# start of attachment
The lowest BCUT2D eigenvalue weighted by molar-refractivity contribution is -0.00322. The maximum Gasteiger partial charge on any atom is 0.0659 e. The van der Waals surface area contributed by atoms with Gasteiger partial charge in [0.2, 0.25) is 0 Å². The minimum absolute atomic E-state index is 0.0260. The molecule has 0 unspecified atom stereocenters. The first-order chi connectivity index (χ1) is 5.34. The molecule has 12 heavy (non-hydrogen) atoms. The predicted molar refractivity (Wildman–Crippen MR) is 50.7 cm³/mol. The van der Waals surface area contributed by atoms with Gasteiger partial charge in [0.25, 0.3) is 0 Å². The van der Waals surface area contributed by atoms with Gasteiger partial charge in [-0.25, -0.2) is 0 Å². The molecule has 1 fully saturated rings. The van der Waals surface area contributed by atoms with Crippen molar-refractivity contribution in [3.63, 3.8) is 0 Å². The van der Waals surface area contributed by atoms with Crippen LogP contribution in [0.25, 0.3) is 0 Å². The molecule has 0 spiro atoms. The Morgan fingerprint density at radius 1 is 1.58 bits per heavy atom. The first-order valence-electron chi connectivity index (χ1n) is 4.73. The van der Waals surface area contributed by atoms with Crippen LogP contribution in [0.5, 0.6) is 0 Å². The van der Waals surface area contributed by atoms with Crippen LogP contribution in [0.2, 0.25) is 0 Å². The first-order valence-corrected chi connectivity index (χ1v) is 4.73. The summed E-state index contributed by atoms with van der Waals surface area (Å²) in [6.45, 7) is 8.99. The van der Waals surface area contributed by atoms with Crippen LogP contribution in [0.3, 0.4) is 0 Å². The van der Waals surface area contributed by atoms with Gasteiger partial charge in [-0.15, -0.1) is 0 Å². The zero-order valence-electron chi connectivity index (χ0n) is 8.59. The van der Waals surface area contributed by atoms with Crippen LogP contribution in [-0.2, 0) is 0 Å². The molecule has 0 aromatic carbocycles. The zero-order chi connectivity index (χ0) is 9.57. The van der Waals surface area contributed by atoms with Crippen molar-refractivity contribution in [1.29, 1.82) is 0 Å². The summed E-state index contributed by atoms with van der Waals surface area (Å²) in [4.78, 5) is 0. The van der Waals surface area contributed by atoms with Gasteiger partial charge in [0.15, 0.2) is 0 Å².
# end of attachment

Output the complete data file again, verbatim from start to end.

The lowest BCUT2D eigenvalue weighted by molar-refractivity contribution is -0.00322. The maximum Gasteiger partial charge on any atom is 0.0659 e. The van der Waals surface area contributed by atoms with Gasteiger partial charge in [0.2, 0.25) is 0 Å². The minimum absolute atomic E-state index is 0.0260. The molecule has 0 unspecified atom stereocenters. The first-order chi connectivity index (χ1) is 5.34. The molecule has 12 heavy (non-hydrogen) atoms. The predicted molar refractivity (Wildman–Crippen MR) is 50.7 cm³/mol. The van der Waals surface area contributed by atoms with Gasteiger partial charge in [0.25, 0.3) is 0 Å². The van der Waals surface area contributed by atoms with Gasteiger partial charge in [-0.25, -0.2) is 0 Å². The molecule has 1 fully saturated rings. The van der Waals surface area contributed by atoms with Crippen molar-refractivity contribution in [3.63, 3.8) is 0 Å². The van der Waals surface area contributed by atoms with Crippen LogP contribution in [0.25, 0.3) is 0 Å². The molecule has 0 spiro atoms. The Morgan fingerprint density at radius 1 is 1.58 bits per heavy atom. The first-order valence-electron chi connectivity index (χ1n) is 4.73. The van der Waals surface area contributed by atoms with Crippen LogP contribution in [0.5, 0.6) is 0 Å². The van der Waals surface area contributed by atoms with Crippen LogP contribution in [0.2, 0.25) is 0 Å². The first-order valence-corrected chi connectivity index (χ1v) is 4.73. The summed E-state index contributed by atoms with van der Waals surface area (Å²) in [6.45, 7) is 8.99. The van der Waals surface area contributed by atoms with Crippen LogP contribution in [0.3, 0.4) is 0 Å². The van der Waals surface area contributed by atoms with Gasteiger partial charge in [-0.15, -0.1) is 0 Å². The zero-order valence-electron chi connectivity index (χ0n) is 8.59. The van der Waals surface area contributed by atoms with Crippen LogP contribution in [-0.2, 0) is 0 Å². The molecule has 0 aromatic carbocycles. The zero-order chi connectivity index (χ0) is 9.57. The van der Waals surface area contributed by atoms with Crippen molar-refractivity contribution in [1.29, 1.82) is 0 Å². The summed E-state index contributed by atoms with van der Waals surface area (Å²) in [4.78, 5) is 0. The van der Waals surface area contributed by atoms with Gasteiger partial charge in [0.15, 0.2) is 0 Å².